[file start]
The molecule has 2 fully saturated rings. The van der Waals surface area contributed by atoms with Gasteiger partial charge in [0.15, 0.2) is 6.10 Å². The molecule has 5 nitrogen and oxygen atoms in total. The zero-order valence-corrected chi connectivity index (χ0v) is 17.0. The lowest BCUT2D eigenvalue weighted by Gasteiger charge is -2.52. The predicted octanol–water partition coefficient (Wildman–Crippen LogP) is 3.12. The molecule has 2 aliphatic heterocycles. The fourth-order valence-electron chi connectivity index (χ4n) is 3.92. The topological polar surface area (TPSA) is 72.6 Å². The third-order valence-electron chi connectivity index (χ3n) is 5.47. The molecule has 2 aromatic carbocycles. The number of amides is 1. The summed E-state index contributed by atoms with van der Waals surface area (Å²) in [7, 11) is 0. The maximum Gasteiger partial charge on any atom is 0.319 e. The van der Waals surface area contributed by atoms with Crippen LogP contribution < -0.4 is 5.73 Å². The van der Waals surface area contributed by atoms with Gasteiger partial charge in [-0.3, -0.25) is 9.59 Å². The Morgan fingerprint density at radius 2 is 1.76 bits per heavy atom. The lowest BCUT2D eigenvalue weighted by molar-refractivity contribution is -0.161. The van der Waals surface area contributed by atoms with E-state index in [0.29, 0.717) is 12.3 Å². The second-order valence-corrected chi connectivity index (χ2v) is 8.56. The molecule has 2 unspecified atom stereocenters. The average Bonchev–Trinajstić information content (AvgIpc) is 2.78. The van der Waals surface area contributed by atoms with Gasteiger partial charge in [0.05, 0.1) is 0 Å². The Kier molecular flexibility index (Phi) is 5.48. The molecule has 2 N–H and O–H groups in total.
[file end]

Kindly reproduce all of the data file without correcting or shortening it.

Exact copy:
The molecule has 2 fully saturated rings. The van der Waals surface area contributed by atoms with Gasteiger partial charge in [0.15, 0.2) is 6.10 Å². The molecule has 5 nitrogen and oxygen atoms in total. The zero-order valence-corrected chi connectivity index (χ0v) is 17.0. The lowest BCUT2D eigenvalue weighted by Gasteiger charge is -2.52. The predicted octanol–water partition coefficient (Wildman–Crippen LogP) is 3.12. The molecule has 2 aliphatic heterocycles. The fourth-order valence-electron chi connectivity index (χ4n) is 3.92. The topological polar surface area (TPSA) is 72.6 Å². The third-order valence-electron chi connectivity index (χ3n) is 5.47. The molecule has 2 aromatic carbocycles. The number of amides is 1. The summed E-state index contributed by atoms with van der Waals surface area (Å²) in [7, 11) is 0. The maximum Gasteiger partial charge on any atom is 0.319 e. The van der Waals surface area contributed by atoms with Crippen LogP contribution < -0.4 is 5.73 Å². The van der Waals surface area contributed by atoms with Gasteiger partial charge in [-0.3, -0.25) is 9.59 Å². The Morgan fingerprint density at radius 2 is 1.76 bits per heavy atom. The lowest BCUT2D eigenvalue weighted by molar-refractivity contribution is -0.161. The van der Waals surface area contributed by atoms with E-state index in [0.29, 0.717) is 12.3 Å². The second-order valence-corrected chi connectivity index (χ2v) is 8.56. The molecule has 2 unspecified atom stereocenters. The average Bonchev–Trinajstić information content (AvgIpc) is 2.78. The van der Waals surface area contributed by atoms with Gasteiger partial charge in [0.05, 0.1) is 0 Å². The Kier molecular flexibility index (Phi) is 5.48. The molecule has 2 N–H and O–H groups in total.